Stop Being Bad at Twitter in 3 Steps

Our Twitter following isn’t huge, okay? Let’s just clear that up real quick, because when you talk about something in this context, it shines a light on yourself. We don’t have thousands or hundreds of followers, but we do handle social media and marketing for our clients. We don’t go into these situations half-cocked with no defined principles or guidelines. So we don’t need 20,000 followers to prove we know what we’re doing. Inversely, we could have 200,000 followers and still be very, very bad at Twitter.

Brands tend to be the worst offenders of these.

DiGiorno not understanding a hashtag, Applebees coming unhinged, and iHop cracking jokes about body image issues. These are all mistakes though. Typos, disgruntled employees, bad PR. Behind every avatar is a person, and people are, well, human. What is arguably worse than most of these is a brand that consistently makes mistakes. Not because they’re offensive or anything, but because they’re just… Bad.

Some brands are so out of touch with the way Twitter works and how to interact with people. Some companies treat it like traditional, one-way marketing: “Here’s my message. I don’t care what you think.” Others use it as another channel to pump out content. The truth is, the platform is different from the rest and should be utilized accordingly. That’s why we’re going to list three quick ways you can improve your Twitter presence, right now.


Twitter isn’t television or print; it’s a two-way street. It is more akin to a conversation rather than just delivering a message. What separates Twitter from Facebook, Instagram, and other platforms is its primary focus: talking. People go to Instagram to look at pictures; people use LinkedIn for jobs, Facebook for documenting their lives, but Twitter is mainly used to talk. So, that’s what you should do. Pretend your followers are in a room with you. Wouldn’t it be weird if you didn’t try and talk to them after five days – learn anything about them? Imagine you asked them a question, and they didn’t respond. Three hours later say, out loud, how they’re great at accounting and will gladly work for $50 an hour. Weird, right? If someone asks you a question, respond. If someone is talking about you, your product or service, respond.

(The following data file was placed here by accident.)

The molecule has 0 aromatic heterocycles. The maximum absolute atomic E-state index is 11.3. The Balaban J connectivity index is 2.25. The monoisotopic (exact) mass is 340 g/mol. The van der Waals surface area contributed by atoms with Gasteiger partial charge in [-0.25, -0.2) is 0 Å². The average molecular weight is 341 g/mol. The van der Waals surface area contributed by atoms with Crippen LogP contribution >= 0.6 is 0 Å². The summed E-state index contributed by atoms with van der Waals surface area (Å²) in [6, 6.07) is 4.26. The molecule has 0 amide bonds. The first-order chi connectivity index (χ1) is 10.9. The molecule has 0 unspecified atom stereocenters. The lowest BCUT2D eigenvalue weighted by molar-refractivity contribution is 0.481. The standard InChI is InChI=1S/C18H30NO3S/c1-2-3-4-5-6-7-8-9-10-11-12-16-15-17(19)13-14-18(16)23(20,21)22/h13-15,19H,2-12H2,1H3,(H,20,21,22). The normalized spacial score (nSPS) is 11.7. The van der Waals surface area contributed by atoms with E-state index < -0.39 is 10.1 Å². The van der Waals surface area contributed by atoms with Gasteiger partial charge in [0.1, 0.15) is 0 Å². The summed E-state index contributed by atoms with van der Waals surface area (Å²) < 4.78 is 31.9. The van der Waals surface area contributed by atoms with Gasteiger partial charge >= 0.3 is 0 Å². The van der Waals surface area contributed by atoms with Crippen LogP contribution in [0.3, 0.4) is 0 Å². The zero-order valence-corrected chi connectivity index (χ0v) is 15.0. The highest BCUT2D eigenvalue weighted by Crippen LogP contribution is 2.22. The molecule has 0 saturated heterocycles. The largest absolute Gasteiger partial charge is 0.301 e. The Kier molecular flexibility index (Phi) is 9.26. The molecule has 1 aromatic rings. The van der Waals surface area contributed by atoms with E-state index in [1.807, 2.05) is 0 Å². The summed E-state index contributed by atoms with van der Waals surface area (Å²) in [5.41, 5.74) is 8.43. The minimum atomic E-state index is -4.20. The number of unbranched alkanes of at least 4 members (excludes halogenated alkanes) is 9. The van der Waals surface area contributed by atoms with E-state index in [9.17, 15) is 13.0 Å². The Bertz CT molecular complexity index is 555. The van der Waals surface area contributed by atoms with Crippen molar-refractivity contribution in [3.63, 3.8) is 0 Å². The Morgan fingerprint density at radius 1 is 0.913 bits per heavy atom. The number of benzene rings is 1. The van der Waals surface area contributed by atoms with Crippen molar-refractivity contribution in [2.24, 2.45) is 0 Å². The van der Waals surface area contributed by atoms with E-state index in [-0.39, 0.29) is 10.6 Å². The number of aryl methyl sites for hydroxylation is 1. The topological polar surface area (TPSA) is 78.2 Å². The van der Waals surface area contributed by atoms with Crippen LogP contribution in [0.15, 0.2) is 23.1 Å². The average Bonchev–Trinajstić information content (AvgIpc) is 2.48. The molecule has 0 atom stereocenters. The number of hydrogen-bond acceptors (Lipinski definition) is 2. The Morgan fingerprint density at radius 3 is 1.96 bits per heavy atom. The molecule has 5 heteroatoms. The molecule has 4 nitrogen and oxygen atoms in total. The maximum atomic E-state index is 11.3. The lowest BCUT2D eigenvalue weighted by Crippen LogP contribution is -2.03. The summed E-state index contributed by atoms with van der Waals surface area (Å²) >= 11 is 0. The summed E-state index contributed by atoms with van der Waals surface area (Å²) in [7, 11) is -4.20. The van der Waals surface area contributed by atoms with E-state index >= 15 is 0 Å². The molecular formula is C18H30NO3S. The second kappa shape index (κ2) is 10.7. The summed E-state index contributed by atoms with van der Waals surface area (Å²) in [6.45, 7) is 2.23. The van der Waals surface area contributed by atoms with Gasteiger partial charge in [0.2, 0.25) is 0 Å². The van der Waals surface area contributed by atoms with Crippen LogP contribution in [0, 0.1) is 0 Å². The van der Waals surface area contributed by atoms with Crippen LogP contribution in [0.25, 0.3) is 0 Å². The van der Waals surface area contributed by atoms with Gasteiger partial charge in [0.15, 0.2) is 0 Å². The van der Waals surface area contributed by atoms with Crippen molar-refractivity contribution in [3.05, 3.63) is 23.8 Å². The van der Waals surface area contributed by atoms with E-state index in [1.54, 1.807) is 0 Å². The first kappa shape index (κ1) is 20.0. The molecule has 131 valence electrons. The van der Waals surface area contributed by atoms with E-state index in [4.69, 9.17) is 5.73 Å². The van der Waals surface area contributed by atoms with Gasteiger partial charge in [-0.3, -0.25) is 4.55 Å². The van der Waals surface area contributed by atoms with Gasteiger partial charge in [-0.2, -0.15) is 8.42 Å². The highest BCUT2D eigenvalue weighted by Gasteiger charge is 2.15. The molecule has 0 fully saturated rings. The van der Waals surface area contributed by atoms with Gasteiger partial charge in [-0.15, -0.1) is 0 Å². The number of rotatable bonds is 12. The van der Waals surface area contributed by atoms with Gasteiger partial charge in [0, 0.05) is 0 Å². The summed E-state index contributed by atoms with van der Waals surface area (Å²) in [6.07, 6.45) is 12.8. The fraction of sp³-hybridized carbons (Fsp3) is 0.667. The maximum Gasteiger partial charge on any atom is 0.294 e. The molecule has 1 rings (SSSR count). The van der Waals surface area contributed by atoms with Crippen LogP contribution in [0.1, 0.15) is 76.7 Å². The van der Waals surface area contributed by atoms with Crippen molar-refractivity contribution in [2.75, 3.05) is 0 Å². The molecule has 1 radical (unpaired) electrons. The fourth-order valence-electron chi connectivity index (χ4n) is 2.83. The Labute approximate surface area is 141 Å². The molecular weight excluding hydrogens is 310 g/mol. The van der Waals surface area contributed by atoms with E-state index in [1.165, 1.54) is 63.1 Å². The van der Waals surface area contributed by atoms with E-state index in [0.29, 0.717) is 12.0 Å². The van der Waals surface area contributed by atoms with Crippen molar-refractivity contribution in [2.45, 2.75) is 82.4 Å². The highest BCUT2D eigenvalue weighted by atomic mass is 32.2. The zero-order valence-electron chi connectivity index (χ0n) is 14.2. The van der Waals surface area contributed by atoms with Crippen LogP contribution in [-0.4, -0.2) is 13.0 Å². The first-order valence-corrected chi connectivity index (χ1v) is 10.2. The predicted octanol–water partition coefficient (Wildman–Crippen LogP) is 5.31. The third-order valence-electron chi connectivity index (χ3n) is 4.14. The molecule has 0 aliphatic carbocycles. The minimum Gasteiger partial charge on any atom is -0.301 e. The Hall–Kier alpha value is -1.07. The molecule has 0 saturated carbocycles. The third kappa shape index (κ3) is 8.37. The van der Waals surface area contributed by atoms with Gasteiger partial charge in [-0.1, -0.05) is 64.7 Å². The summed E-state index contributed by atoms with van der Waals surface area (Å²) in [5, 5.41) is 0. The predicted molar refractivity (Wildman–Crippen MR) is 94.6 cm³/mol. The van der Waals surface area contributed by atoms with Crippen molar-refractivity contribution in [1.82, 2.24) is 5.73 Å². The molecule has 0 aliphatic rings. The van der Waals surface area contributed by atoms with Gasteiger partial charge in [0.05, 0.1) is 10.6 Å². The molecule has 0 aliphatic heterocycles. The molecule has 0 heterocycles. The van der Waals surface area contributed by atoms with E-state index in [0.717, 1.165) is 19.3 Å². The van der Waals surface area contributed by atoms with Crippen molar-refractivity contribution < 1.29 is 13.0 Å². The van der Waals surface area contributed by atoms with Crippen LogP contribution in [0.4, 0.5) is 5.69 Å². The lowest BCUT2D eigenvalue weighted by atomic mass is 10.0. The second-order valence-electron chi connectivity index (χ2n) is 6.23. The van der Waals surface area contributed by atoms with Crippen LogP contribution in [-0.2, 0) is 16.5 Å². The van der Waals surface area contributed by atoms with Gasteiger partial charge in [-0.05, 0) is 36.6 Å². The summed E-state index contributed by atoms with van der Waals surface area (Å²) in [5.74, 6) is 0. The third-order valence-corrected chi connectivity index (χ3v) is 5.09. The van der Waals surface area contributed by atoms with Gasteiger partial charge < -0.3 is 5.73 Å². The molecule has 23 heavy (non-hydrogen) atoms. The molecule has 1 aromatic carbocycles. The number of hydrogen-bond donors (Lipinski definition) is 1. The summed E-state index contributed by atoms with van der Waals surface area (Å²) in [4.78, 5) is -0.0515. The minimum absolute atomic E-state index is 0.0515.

Be human.

Are you a person? Congrats, you’re already 33% of the way to being decent at using Twitter. The problem most brands come across when using the platform is that they feel as though there are some rules on how they should communicate. They assume that, since they’re a brand, they need to maintain a certain level of professionalism, pumping out valuable content consistently with a good call-to-action and — stop. While some of this is true, it’s not so black and white. You can still put out valuable content and not turn into some marketing robot. Not every tweet has to focus on selling something. Try tweeting about a current event, sharing some work you like, or asking someone a question. If people like you, they’ll care about what you have to say. Communication builds trust, and once you build trust, that’s when you can start trying to sell them something. Before that, you’re just another brand on Twitter in a sea of companies. Acknowledge you’re a business, but act like a human.

Don’t overthink it.

If you’re thinking of something to tweet about, and it’s taking you a good bit of time, then don’t tweet. Don’t force it. If you’re not sure what we mean then go back to our first point: If you’re in a room with someone, sometimes silence is okay. Also, constantly talking to that person for hours and hours is exhausting and unrealistic. It’s not how we operate, and it’s not how Twitter works. Be strategic in the things you share, understanding the purpose of the platform – as a brand – is to build brand loyalty and trust. However, don’t go insane trying to compose the perfect tweet.

Don’t beat yourself up if you’re not going viral overnight or a tweet isn’t getting as much engagement as you anticipated. Social media is weird, especially Twitter. It’s constantly evolving, so the strategies you implement have to shift on a daily – sometimes hourly – basis. What worked last week isn’t going to work this week. What was popular this morning is now being forgotten. There is no perfect way to use Twitter. Anyone who tells you otherwise is lying, and anyone who calls themselves a social media expert is sitting on a throne of lies.

Understand the purpose of the platform, don’t overthink it, and be consistent. Follow these basic rules and understand that while your Twitter presence is never going to be perfect, it can get real bad, real quick, if you let it.


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